Contributors

September 2013
Lieutenant Commander Benjamin Armstrong, U.S. Navy, is a naval aviator currently serving in the Pentagon. He is a research student in War Studies with King’s College, London, and the ...
Pennsylvania Academy of the Fine Arts, Philadelphia

On Our Scope

September 2013
Finding inspiration to work on Naval History is always easy. And sometimes outside events conspire to add extra enjoyment to the production of an issue of the magazine. That’s the ...
Paul Stillwell

Looking Back - One from the Bucket List

By Paul Stillwell
September 2013
Several years ago, Morgan Freeman and Jack Nicholson starred in a delightfully entertaining movie called The Bucket List, whose premise was that each man had a list of activities ...

In Contact

September 2013
Gone but not ForgottenCharles H. Dunlap, U.S. Navy (Retired)Norman Friedman’s article about the 5-inch/38-caliber gun in the April issue (“Armaments & Innovations,” pp. 10–11) brought back many memories. ...
New York Historical Society (W.H. Bartlett)

Armaments and Innovations - The Navy Toys With Telegraphy

By Commander Tyrone G. Martin, U. S. Navy (Retired)
September 2013
In 1793 France began building a revolutionary line-of-sight telegraph communications system—one that would employ visual signals, placed on a line of stations positioned every few miles so that brief messages ...
U.S. Naval Institute Photo Archive

Naval History News

September 2013
Captain James E. Wise Jr., 1930–2013Prolific Naval Institute Press author Captain James E. Wise Jr. (U.S. Navy, Retired), passed away in July. He was 82.A longtime friend of the Institute ...
J.M. Caiella

Historic Aircraft - The Pioneering Pioneer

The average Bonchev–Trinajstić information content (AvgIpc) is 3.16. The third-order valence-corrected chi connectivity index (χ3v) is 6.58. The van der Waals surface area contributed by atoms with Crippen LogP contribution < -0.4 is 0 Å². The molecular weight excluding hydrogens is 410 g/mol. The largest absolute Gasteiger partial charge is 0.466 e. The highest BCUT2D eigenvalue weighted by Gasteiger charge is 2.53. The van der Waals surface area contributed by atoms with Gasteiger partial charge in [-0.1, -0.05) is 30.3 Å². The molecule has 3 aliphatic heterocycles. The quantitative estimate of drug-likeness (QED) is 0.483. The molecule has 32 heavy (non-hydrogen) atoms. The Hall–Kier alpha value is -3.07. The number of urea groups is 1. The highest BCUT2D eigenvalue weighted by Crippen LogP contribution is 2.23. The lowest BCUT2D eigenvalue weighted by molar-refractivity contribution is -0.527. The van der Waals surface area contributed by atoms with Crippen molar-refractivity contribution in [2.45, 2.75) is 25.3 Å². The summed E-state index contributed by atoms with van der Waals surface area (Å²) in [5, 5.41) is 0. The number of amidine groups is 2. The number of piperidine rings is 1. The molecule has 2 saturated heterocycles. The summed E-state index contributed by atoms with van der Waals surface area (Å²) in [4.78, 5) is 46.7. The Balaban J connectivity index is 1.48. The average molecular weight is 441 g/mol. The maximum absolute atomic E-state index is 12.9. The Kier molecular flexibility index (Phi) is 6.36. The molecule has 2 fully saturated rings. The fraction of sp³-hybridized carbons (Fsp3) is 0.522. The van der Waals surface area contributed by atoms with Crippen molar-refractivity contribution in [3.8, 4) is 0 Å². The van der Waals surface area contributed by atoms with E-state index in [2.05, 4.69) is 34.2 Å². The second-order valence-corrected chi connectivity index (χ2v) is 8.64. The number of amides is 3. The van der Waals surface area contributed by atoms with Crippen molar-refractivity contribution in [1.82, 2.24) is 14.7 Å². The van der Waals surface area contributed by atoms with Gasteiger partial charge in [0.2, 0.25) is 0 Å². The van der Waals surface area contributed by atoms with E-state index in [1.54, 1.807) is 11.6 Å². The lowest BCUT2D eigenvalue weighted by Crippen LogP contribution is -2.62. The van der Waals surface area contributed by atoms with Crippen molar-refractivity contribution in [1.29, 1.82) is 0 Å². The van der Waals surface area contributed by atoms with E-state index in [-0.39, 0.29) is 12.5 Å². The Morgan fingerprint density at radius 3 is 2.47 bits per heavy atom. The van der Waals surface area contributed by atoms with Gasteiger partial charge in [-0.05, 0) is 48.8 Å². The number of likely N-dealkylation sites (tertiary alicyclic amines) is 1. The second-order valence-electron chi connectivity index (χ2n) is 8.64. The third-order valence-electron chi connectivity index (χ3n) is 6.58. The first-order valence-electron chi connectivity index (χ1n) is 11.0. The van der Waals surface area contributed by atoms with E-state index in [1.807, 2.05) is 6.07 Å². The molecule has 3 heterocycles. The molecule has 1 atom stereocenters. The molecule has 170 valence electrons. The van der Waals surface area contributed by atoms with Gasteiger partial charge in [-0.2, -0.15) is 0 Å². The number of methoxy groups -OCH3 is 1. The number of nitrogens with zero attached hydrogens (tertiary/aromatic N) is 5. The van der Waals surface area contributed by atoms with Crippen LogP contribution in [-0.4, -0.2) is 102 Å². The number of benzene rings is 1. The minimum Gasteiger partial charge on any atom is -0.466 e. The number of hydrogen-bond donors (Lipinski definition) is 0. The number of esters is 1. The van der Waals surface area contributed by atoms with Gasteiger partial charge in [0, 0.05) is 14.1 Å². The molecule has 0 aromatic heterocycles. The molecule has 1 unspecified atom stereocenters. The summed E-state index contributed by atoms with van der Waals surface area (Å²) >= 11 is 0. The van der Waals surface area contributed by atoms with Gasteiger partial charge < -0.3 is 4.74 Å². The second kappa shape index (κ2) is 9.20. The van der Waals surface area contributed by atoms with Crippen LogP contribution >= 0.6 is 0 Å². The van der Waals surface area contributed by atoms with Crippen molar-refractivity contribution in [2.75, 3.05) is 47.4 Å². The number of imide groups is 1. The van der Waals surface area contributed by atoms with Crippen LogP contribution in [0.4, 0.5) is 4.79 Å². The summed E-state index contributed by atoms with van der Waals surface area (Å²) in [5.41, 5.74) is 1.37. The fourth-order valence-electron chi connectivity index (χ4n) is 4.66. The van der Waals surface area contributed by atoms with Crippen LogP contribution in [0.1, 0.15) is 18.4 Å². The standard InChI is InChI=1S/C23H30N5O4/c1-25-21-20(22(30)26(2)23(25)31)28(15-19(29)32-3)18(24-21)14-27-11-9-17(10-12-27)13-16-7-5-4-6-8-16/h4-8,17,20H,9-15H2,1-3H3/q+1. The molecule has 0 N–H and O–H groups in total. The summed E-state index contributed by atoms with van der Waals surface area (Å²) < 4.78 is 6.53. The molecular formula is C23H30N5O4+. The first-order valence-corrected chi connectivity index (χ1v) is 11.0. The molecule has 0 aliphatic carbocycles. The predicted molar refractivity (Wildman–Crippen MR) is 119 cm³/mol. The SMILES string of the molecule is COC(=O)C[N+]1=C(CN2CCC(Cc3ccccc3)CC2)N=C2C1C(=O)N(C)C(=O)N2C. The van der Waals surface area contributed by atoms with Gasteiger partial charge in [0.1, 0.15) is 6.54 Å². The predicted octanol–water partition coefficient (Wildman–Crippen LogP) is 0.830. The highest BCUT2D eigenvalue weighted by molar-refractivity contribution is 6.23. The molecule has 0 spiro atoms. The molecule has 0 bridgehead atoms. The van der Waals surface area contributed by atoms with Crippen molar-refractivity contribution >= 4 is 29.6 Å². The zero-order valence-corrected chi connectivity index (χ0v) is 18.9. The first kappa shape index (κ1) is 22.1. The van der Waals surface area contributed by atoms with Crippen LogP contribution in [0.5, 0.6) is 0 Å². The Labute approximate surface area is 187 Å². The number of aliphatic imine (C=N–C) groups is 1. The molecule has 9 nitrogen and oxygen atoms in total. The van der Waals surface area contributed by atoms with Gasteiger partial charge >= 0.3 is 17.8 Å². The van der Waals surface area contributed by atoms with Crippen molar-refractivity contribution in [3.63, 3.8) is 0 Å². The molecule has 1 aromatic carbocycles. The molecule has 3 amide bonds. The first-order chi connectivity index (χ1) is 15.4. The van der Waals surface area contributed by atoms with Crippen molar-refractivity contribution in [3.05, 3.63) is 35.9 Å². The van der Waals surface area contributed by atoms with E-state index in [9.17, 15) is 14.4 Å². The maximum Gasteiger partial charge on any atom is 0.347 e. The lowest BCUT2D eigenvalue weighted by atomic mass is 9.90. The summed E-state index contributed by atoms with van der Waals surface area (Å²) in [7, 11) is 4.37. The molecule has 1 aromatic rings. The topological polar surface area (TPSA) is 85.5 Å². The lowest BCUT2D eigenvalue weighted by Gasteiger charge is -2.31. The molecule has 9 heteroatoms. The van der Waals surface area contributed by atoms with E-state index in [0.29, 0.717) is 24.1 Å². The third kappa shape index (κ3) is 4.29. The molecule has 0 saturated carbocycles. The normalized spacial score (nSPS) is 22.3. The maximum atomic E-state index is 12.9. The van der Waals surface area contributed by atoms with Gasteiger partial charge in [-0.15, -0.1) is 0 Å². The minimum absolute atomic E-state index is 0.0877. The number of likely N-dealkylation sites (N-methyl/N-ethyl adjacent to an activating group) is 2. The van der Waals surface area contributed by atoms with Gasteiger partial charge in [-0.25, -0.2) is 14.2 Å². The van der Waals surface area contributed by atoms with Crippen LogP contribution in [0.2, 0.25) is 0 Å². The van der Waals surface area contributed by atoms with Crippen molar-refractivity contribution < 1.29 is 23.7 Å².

By Norman Polmar
September 2013
The Navy has led the use of unmanned aircraft—drones or unmanned aerial vehicles (UAVs)—among the U.S. military services. In the World War I era, the service experimented with radio-controlled aircraft ...
Niagara Historical Society and Museum

The War's Most Challenging Theater

By Charles E. Brodine Jr.
September 2013
The War of 1812 was fought on multiple fronts, but the northern lakes formed the strategically vital fault line between the United States and British Canada.
U.S. Naval Academy Museum (Gilbert Stuart)

The Cautious Commodore?

By Charles E. Brodine Jr.
September 2013
Because American forces failed to eradicate the British threat on Lake Ontario, Isaac Chauncey was fated to become a War of 1812 scapegoat.
Toronto Public Library

Daring Moves on the Niagara

By Lieutenant Commander Benjamin Armstrong, U.S. Navy
September 2013
Cutting-out expeditions and other irregular naval operations were a key component of the back-and-forth combat on the northern front.
National Archives

Charting a Course toward Rescue

By Lieutenant Colonel Tom C. McKenney, U.S. Marine Corps (Retired)
September 2013
World War II was over, but the U.S. Navy’s work wouldn’t be done until American and British POWs were liberated from their Formosa hellholes.

Book Reviews

September 2013
At Belleau Wood with Rifle and Sketchpad: Memoir of a United States Marine in World War ILouis C. Linn; Laura Jane Linn Wright, and B. J. Omanson, Eds. Jefferson, ...
Charles E. Brodine Jr.

Pieces of the Past

September 2013
On 16 November 1815, a four-man committee came aboard the frigate Java, laid up for repairs in New York Harbor, to present her commanding officer, Lieutenant Thomas Holdup, with an ...